The lecturer of Obafemi Awolowo University (OAU), who was dismissed as a result of sex-for-marks scandal, is now being tried by the Independent Corrupt Practices Commission (ICPC). I reckon that part of the evidence that would be used is not only the statement but the telephone conversation between him and that lady.
Former minister of finance, Kemi Adeosun said she wasn’t aware her NYSC certificate was forged. Can such explanation justify her not being prosecuted?
No. There are two aspects of that allegation. The first, is forgery. The second is being found in possession of a forged document and using same. The ex-minister, Kemi Adeosun, in her resignation has openly admitted that that document was forged. She admitted openly that it was fake.
She admitted that she used it in Ogun State when she was commissioner of finance and that she also used it for the screening when she wanted to a minister of the federal republic of Nigeria. She admitted that she was in possession of that document and that she used that document.
That’s a criminal offence under the NYSC Act and our criminal law. Though we are not certain as to who actually forged, whether it was rouges at NYSC that forged and gave it to her, whether it was the proxy she claimed that she depended on to help her get the certificate that forged the certificate and gave it to her or whether it was herself in conspiracy with others that forged the certificate.
Even if we are not sure about that and the law says that we must prove it beyond reasonable doubt, talking about the burden of proof. If we are not sure of that, we are sure and she herself is sure that she was found in possession of a forged document and that she used that forged document.
Under the NYSC Act there are provisions for fine for this kind of offence.
“On the point at issue, it is an allegation of corruption – of collection of bribes. There are footages to this effect. And the House of Assembly has started a probe. The party in control of the Kano State House of Assembly is also the party in control of the executive branch of government in Kano State. I am talking about the All Progressive Congress (APC) here. Therefore, the governor should be comfortable with the members of his party.”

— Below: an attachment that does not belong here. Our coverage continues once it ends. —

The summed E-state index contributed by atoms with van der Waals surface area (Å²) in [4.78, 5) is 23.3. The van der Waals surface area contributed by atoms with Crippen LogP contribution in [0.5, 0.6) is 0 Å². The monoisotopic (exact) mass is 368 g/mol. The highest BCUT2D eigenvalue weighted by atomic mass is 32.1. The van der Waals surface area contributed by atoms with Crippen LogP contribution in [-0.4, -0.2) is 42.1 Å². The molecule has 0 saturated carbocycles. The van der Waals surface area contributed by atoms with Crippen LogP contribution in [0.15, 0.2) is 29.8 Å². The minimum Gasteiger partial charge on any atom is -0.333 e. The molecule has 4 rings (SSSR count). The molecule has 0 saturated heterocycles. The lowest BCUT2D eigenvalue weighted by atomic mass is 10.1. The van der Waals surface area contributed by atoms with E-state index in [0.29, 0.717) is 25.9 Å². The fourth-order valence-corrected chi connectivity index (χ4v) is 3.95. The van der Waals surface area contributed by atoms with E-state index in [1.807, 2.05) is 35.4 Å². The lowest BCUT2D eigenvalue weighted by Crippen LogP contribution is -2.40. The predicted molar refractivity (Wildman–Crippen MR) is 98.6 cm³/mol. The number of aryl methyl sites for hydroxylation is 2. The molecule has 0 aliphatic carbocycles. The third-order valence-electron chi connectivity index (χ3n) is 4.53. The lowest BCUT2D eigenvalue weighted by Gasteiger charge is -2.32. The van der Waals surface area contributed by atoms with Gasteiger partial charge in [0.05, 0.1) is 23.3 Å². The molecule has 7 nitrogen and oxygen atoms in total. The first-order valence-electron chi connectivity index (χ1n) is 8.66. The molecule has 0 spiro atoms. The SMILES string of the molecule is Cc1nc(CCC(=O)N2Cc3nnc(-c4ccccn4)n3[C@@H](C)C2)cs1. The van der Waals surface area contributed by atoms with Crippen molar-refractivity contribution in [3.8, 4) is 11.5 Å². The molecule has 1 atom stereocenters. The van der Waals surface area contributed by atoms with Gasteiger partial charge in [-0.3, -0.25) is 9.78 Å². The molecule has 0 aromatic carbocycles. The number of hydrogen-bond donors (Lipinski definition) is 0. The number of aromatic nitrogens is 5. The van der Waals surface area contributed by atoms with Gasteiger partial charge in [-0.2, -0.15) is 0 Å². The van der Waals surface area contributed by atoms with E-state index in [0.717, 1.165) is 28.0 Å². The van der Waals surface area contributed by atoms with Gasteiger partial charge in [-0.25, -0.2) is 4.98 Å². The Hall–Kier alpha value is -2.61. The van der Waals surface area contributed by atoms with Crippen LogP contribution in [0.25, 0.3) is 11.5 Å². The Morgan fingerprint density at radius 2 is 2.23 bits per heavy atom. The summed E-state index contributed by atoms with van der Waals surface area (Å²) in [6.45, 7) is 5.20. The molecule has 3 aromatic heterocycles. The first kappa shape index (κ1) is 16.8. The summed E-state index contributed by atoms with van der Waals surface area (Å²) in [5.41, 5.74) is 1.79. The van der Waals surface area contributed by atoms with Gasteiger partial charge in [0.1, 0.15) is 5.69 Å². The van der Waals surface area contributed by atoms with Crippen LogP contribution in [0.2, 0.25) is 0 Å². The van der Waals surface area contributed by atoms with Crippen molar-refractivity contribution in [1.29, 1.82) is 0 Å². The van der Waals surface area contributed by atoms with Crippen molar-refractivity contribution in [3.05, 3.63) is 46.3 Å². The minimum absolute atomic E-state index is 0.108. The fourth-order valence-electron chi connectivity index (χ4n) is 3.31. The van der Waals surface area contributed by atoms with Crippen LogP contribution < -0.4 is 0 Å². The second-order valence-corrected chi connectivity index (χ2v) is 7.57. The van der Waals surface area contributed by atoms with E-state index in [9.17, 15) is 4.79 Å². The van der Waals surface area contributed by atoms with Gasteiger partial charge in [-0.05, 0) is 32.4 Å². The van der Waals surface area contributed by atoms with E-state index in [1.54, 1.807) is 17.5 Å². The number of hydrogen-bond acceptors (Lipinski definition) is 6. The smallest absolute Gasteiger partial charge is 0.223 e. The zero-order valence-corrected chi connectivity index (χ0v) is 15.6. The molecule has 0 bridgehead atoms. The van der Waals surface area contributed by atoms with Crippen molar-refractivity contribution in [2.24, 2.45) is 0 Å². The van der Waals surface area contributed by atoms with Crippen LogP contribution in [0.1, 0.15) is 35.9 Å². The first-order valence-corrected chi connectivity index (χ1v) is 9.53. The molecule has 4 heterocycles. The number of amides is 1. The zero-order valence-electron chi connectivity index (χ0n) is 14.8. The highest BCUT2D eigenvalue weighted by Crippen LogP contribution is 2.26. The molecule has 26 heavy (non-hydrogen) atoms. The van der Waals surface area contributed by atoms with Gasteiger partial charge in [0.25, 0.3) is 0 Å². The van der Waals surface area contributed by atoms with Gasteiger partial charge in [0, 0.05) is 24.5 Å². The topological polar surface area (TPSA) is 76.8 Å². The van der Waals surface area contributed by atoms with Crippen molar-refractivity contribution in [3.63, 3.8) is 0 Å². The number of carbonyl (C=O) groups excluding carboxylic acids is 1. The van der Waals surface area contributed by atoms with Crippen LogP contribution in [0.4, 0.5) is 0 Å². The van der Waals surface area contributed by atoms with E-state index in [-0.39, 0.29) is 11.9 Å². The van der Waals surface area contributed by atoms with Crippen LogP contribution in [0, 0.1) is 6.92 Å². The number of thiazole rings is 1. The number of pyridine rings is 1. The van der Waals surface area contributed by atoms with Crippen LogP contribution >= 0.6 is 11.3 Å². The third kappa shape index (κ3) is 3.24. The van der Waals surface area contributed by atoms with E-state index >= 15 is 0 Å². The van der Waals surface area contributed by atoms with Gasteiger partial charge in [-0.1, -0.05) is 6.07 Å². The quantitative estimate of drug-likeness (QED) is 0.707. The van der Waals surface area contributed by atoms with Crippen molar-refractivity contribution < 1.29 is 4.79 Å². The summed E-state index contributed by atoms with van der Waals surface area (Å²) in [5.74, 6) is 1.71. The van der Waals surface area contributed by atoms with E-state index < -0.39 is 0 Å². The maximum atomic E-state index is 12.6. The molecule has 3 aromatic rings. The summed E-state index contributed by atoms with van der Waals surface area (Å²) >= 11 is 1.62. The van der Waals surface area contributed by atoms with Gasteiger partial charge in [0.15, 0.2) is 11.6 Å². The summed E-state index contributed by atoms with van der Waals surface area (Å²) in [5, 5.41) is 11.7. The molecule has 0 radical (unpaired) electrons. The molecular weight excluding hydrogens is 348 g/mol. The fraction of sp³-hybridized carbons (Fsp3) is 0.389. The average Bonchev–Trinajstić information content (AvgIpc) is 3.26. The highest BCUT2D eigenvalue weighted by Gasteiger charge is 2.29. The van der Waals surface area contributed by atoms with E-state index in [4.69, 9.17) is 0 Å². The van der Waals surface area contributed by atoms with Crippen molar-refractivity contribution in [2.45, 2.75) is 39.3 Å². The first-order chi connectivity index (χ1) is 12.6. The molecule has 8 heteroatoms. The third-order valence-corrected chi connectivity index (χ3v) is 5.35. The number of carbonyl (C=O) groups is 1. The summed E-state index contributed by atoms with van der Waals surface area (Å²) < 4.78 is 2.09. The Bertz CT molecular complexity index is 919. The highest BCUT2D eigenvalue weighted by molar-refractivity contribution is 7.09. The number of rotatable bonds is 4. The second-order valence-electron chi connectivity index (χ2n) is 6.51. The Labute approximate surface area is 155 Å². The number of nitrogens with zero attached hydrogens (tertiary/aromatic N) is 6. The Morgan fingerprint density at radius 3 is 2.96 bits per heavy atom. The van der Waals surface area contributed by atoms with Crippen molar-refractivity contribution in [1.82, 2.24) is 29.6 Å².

We’ve have seen a similar case of NYSC certificate forgery allegation affecting Kwara State PDP governorship candidate, Razak Atunwa. Is it that our institutions are too weak to detect and punish such scandals?
There is no coordination; there is incompetence and lack of leadership and political will to make our institutions work. I will give you an example and come back to your question. Recently, there was a fracas in Ondo State House of Assembly over control of that house.
Eighteen members of the 26 House of Assembly claimed that they have removed their speaker. Apparently, they have the majority to do that. But, it was now alleged that they were attempting to remove the governor. Because of that rumour thugs invaded the house, people were beaten, journalists were beaten, and their cameras were smashed in the presence of policemen.
Those policemen were there and that happened in this country. What should happen? If I were the Attorney General of the country, watching that event, the following morning I will give a directive to the Inspector General of Police to issue a query to Ondo State Commissioner of Police.